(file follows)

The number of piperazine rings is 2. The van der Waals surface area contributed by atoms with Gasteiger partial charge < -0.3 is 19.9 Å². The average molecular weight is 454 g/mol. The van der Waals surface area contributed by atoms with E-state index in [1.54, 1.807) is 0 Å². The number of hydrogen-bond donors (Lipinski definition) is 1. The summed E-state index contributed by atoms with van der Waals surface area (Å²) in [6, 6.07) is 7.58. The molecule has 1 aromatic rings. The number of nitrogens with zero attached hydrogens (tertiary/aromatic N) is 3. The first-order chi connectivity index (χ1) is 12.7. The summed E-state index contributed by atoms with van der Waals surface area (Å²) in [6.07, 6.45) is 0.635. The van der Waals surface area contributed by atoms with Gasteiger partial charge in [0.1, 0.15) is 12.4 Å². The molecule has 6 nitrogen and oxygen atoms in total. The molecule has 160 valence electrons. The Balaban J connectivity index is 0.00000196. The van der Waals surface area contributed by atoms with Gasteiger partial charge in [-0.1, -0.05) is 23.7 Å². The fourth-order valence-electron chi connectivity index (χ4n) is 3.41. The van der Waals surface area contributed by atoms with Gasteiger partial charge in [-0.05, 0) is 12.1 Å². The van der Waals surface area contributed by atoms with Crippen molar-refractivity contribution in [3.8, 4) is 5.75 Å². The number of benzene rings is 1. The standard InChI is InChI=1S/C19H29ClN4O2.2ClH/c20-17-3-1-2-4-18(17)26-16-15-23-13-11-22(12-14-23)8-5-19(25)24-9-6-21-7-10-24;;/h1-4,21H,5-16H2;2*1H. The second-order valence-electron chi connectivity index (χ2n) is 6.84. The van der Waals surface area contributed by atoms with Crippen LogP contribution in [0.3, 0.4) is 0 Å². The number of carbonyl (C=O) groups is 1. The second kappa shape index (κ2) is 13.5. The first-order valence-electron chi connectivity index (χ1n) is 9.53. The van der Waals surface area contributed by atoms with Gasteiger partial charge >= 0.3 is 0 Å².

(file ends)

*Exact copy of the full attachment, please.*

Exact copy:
The number of piperazine rings is 2. The van der Waals surface area contributed by atoms with Gasteiger partial charge < -0.3 is 19.9 Å². The average molecular weight is 454 g/mol. The van der Waals surface area contributed by atoms with E-state index in [1.54, 1.807) is 0 Å². The number of hydrogen-bond donors (Lipinski definition) is 1. The summed E-state index contributed by atoms with van der Waals surface area (Å²) in [6, 6.07) is 7.58. The molecule has 1 aromatic rings. The number of nitrogens with zero attached hydrogens (tertiary/aromatic N) is 3. The first-order chi connectivity index (χ1) is 12.7. The summed E-state index contributed by atoms with van der Waals surface area (Å²) in [6.07, 6.45) is 0.635. The van der Waals surface area contributed by atoms with Gasteiger partial charge in [0.1, 0.15) is 12.4 Å². The molecule has 6 nitrogen and oxygen atoms in total. The molecule has 160 valence electrons. The Balaban J connectivity index is 0.00000196. The van der Waals surface area contributed by atoms with Gasteiger partial charge in [-0.1, -0.05) is 23.7 Å². The fourth-order valence-electron chi connectivity index (χ4n) is 3.41. The van der Waals surface area contributed by atoms with Gasteiger partial charge in [-0.05, 0) is 12.1 Å². The van der Waals surface area contributed by atoms with Crippen molar-refractivity contribution in [3.8, 4) is 5.75 Å². The number of benzene rings is 1. The standard InChI is InChI=1S/C19H29ClN4O2.2ClH/c20-17-3-1-2-4-18(17)26-16-15-23-13-11-22(12-14-23)8-5-19(25)24-9-6-21-7-10-24;;/h1-4,21H,5-16H2;2*1H. The second-order valence-electron chi connectivity index (χ2n) is 6.84. The van der Waals surface area contributed by atoms with Crippen LogP contribution in [0.3, 0.4) is 0 Å². The number of carbonyl (C=O) groups is 1. The second kappa shape index (κ2) is 13.5. The first-order valence-electron chi connectivity index (χ1n) is 9.53. The van der Waals surface area contributed by atoms with Gasteiger partial charge >= 0.3 is 0 Å².